Scouts are the perfect guides to the great outdoors and some essential Scouting skills could one day save you from an alien invasion. First things first – get out of the city and set up camp in the country: you’ll have a better chance of survival with these Scout camp defence tips:

  • Pioneer a look-out tower
    Keep watch in style and pioneer your very own watch tower. Not only is this useful for spotting the enemy, but you’ll also be a safe distance from those pesky aliens and zombies at ground level.

    Pioneering requires rope and sturdy wooden poles. You’ll also need Scouting teamwork, especially when embarking on more ambitious projects. For pioneering basics, see the Discovery Pioneer Badge activity pack.
  • Build a wall
    When bricks and cement are in short supply, defend your camp like a true Scout to keep those zombies and aliens at bay and make your wall out of wood and rope.

    To make your defence wall, push two large logs vertically into the ground and leave a distance between them (at least the thickness of one log). Fill the gap with logs laid horizontally and fill in any gaps with earth. Lash the upright logs together to keep everything in place.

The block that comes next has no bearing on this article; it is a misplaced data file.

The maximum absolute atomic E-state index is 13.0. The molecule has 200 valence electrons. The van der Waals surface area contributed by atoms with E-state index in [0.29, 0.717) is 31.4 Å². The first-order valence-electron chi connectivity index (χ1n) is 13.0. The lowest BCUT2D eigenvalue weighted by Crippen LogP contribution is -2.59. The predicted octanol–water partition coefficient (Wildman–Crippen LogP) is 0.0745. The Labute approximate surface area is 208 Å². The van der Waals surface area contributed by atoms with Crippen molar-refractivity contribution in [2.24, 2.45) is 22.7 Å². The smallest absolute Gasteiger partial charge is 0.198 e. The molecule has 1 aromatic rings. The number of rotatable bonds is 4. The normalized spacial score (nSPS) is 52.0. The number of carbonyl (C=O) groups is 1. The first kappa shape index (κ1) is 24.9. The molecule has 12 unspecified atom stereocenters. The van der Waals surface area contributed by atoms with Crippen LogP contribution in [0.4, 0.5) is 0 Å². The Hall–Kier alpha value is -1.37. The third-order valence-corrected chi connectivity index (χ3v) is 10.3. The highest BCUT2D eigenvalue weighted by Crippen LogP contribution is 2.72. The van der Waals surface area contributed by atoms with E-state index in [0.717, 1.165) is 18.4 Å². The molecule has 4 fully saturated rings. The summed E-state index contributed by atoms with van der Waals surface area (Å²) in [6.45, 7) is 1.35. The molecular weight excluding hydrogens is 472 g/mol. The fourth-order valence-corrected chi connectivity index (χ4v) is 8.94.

• Set traps
    Though a hole trap is the ideal way to capture wild animals for food, a bigger hole makes a perfect zombie catcher.

    Employ the help of your fellow survivors and dig a hole on the outskirts of camp, deep enough for an adult male (this may take some time so make this a priority when first setting up camp).

    Cover the opening with sticks, debris etc and check at regular intervals for captured prey. Thankfully, zombies are terrible at climbing out of holes.
  • Make a DIY alarm
    Aliens are trickier to trap, but at least you can be alerted to their attack with the aid of a Scouting-inspired alarm.

    Use a Scout’s electronics skills to create a campsite security system that will keep you safe from trespassers.

    In the latest issue of Get Active!, Scouts have used a Raspberry Pi (a tiny computer that uses chip technology) to create pressure mats that set alarm bells ringing when someone steps on them – the perfect campsite alarm system.

    Alternatively you can simply rig some empty cans or bells to some trip wire. If an alien should stumble on it, the whole camp can start running!

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Survive on the move